Growing the margins in demanding times
October 22, 2008, London, Ont. –
The Third Annual Growing the Margins (GTM) conference is scheduled for
March 11 and 12, 2009, at the London Convention Centre, London Ont. and
will explore the technological, operating, regulatory, financial and
other challenges and opportunities facing farms and rural industries as
they strive to improve their energy efficiency, better utilize
byproducts, and improve bottom lines.
October 22, 2008, London, Ont. – The farm, food processing and rural sectors are displaying increased interest in opportunities to conserve energy, develop sources of renewable energy, and produce or use bioproducts and byproducts to advantage. Actions taken to address important environmental concerns are commendable; however, in these demanding economic times, attention is focussed on the bottom line as producers of all types are looking for ways to improve operating costs and land use.
This interest is reflected by the increased popularity of a series of successful conferences called Growing the Margins: Energy, Bioproducts and Byproducts from Farm and Food Sectors.
The Third Annual GTM conference, scheduled for March 11-12, 2009 at the London Convention Centre, London Ont., will continue to explore the technological, operating, regulatory, financial and other challenges and opportunities facing farms and related food processing and rural industries as they strive to improve their energy efficiency, better utilize byproducts, and again, ultimately improve their bottom lines.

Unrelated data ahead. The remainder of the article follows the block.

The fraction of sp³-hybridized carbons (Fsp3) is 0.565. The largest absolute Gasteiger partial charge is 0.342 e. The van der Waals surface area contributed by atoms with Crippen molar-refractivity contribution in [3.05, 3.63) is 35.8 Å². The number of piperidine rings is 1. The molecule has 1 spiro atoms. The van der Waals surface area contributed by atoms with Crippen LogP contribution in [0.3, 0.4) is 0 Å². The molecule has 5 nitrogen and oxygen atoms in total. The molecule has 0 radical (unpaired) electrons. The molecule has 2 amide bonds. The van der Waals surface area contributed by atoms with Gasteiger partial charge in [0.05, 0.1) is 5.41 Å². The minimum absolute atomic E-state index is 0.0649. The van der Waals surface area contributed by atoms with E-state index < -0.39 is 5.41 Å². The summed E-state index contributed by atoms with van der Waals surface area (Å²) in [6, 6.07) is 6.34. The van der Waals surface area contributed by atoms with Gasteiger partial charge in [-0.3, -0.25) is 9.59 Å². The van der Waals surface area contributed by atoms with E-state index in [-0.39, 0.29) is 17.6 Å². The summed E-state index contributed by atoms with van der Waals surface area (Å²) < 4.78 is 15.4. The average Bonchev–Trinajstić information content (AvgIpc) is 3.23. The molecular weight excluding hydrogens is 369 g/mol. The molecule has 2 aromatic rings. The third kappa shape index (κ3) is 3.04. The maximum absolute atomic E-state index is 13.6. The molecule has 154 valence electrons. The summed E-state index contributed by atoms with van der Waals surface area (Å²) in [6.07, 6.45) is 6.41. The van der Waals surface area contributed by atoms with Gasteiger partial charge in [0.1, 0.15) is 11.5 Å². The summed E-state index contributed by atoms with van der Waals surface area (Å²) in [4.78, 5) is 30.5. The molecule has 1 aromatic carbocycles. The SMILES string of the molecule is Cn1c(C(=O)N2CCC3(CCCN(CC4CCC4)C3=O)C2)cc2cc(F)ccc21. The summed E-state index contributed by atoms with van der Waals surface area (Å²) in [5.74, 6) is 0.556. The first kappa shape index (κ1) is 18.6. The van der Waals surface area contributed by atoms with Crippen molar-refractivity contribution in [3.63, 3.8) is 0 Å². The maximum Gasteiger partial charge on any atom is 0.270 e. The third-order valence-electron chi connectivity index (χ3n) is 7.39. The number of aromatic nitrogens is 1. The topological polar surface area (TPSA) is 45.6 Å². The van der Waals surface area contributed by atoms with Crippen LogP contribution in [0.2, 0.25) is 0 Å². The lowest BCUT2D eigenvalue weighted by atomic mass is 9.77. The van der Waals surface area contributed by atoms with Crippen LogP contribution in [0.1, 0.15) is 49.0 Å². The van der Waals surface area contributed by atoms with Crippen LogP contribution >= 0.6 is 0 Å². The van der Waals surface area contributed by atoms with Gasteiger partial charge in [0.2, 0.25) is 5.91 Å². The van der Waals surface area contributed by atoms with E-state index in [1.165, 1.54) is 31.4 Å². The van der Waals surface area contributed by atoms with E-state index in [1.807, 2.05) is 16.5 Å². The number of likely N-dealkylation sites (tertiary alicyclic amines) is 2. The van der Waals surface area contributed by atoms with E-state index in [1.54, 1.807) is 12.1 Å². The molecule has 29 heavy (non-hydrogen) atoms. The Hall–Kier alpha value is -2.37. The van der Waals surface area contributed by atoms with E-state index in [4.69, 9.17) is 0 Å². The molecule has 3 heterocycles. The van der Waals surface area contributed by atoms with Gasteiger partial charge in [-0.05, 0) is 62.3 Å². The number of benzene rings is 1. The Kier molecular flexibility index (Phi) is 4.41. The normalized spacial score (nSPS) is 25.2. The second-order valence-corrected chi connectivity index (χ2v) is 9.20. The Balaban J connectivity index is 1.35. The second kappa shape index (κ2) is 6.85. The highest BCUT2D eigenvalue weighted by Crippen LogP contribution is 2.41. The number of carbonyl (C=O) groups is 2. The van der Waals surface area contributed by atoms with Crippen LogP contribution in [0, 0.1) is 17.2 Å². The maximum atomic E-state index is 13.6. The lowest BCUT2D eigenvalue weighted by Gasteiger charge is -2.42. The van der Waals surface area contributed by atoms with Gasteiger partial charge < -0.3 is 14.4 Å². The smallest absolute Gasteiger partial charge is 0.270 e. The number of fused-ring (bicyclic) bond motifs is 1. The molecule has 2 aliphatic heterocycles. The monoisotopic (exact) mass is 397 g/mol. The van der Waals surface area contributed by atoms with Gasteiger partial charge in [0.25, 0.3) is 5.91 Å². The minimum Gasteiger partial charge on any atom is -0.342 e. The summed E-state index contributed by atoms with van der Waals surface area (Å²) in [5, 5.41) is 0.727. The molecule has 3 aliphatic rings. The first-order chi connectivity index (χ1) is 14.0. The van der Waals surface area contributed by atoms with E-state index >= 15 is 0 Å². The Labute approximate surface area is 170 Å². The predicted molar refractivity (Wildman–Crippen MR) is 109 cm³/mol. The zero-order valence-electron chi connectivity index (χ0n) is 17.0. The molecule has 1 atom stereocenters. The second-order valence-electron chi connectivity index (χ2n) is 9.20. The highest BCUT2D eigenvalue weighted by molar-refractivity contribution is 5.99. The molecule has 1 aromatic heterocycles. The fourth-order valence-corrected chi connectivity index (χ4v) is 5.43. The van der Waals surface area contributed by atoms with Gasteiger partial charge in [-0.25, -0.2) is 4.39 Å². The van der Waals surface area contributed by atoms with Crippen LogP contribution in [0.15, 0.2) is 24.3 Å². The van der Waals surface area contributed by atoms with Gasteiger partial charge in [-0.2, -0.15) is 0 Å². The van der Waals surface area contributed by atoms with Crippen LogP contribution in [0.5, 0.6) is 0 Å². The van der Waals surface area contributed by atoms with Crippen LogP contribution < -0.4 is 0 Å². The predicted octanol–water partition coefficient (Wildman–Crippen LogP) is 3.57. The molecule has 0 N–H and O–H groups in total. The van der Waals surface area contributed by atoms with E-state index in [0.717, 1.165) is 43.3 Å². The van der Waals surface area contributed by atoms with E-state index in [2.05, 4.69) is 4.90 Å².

Evidence of the conference’s success is to be found in the fact that next year will not only see the presentation of GTM #3 but also the First Annual Canadian Farm and Food Biogas Conference and Exhibition. The biogas conference will run parallel to GTM #3, share plenary sessions and a common exhibition but have a dedicated technical program of informative presentations and high-quality speakers.
What’s more, there will be two special networking sessions on March 10th, immediately prior to the conferences. One is the European Union/Ontario Biogas Networking Forum, designed to bring EU and other suppliers of proven biogas technologies together with potential Ontario collaborators interested in developing projects here. The other, a Biomass Heat Networking Forum, will provide an excellent occasion for all stakeholders – agricultural producers, technology providers, utilities, rural municipalities and all levels of government – to discuss and explore the opportunities for a biomass heat industry in Ontario.
There will also be a Building Your Biogas System Workshop. This hands-on session is aimed at equipping farmers and food processors with the knowledge and tools that they will require in order to effectively design and construct an agricultural or agri-food based biogas-for-energy system.
The week will end with the ever-popular technology tours. Three tours are planned for next year, each covering projects and technologies (biogas, biomass, wind, solar and others) in different parts of Southwestern Ontario. Tours at last year’s GTM conference were sold out.
“We have designed Growing the Margins so that it provides a comprehensive and valuable collection of activities catering to diverse interests,” says John McMullen, conference chair. “Organizations wishing to learn more about the economic and environmental benefits of expanding operations beyond traditional crop, meat and food production to becoming suppliers of energy and new bioproducts and byproducts won’t want to miss next year’s offering.”
Growing the Margins is made possible by its lead supporter, the Ontario Ministry of Agriculture, Food and Rural Affairs , with additional support from many other private and public sector organizations.